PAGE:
Tuesday, October 2, 2012

If you think downloading movies is a problem, what about Starbucks coffees?

Well, the digital revolution continues unabated. Many ripple effects have been felt -- and the movie / music industries will tell you, ease of copying digital content has wreaked havoc on them (or not). What if physical objects could be replicated, and, if an original object, without the permission of the designer? That's not such a "what if" -- the advent of three-dimenstional printing is upon us.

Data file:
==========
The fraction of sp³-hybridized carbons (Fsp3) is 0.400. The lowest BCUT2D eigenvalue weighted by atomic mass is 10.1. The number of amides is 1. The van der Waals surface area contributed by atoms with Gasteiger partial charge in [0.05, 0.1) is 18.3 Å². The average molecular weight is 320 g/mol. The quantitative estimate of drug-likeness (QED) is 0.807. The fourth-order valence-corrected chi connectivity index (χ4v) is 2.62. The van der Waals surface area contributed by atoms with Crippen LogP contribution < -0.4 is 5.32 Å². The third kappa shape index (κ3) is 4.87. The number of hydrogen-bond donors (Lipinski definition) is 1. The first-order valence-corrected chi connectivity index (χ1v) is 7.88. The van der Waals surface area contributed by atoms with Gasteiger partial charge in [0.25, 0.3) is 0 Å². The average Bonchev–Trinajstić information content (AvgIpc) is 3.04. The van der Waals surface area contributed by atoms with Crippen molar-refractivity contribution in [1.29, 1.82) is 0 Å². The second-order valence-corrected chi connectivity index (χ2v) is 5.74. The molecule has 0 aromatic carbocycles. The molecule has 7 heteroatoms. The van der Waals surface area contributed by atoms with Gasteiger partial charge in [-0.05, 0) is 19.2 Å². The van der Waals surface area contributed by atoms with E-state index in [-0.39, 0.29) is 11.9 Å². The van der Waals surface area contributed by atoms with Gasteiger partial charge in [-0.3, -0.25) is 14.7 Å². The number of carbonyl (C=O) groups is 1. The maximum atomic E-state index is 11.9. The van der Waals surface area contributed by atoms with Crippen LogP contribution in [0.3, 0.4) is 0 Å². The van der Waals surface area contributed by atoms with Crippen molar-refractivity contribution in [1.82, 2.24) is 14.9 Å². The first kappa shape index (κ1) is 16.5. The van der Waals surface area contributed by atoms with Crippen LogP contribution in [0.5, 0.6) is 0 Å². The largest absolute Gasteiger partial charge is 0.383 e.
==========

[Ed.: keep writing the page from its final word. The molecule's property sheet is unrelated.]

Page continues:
The basics of 3d printing – and digital fabrication in general – is that the printer takes a digital model and turns it into a real, physical object. The designs are represented as files which describe the surface geometry of a 3D object. Sort of an AutoCAD-on-sterioids approach to describing something. There are a couple of ways of getting a file to print with: use an existing file; design a model yourself in CAD software; or scan a real-life object. But what if you replicate something someone else has rights to? Over at The Economist,this article captures the essence of the conundrum. While you peruse it, download a cup of Starbucks coffee, and enjoy. Or at least the mug to hold your double-tall, extra foam latte.

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